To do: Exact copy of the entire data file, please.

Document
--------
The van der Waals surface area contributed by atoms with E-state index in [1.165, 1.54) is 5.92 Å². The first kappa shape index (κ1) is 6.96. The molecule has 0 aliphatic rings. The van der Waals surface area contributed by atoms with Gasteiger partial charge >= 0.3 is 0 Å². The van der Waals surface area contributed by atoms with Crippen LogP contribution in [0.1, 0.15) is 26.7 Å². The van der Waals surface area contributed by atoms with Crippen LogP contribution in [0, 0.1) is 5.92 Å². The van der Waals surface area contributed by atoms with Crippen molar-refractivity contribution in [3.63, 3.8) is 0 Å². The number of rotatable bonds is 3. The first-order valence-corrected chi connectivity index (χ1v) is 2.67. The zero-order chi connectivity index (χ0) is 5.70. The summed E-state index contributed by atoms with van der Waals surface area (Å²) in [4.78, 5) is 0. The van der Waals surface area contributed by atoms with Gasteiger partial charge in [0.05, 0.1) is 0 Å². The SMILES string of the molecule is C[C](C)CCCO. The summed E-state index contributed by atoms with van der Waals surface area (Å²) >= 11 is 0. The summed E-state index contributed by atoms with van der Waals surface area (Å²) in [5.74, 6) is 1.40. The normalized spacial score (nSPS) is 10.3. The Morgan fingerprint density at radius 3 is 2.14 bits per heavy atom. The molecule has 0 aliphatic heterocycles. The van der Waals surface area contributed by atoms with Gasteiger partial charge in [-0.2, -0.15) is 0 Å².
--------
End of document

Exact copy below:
The van der Waals surface area contributed by atoms with E-state index in [1.165, 1.54) is 5.92 Å². The first kappa shape index (κ1) is 6.96. The molecule has 0 aliphatic rings. The van der Waals surface area contributed by atoms with Gasteiger partial charge >= 0.3 is 0 Å². The van der Waals surface area contributed by atoms with Crippen LogP contribution in [0.1, 0.15) is 26.7 Å². The van der Waals surface area contributed by atoms with Crippen LogP contribution in [0, 0.1) is 5.92 Å². The van der Waals surface area contributed by atoms with Crippen molar-refractivity contribution in [3.63, 3.8) is 0 Å². The number of rotatable bonds is 3. The first-order valence-corrected chi connectivity index (χ1v) is 2.67. The zero-order chi connectivity index (χ0) is 5.70. The summed E-state index contributed by atoms with van der Waals surface area (Å²) in [4.78, 5) is 0. The van der Waals surface area contributed by atoms with Gasteiger partial charge in [0.05, 0.1) is 0 Å². The SMILES string of the molecule is C[C](C)CCCO. The summed E-state index contributed by atoms with van der Waals surface area (Å²) >= 11 is 0. The summed E-state index contributed by atoms with van der Waals surface area (Å²) in [5.74, 6) is 1.40. The normalized spacial score (nSPS) is 10.3. The Morgan fingerprint density at radius 3 is 2.14 bits per heavy atom. The molecule has 0 aliphatic heterocycles. The van der Waals surface area contributed by atoms with Gasteiger partial charge in [-0.2, -0.15) is 0 Å².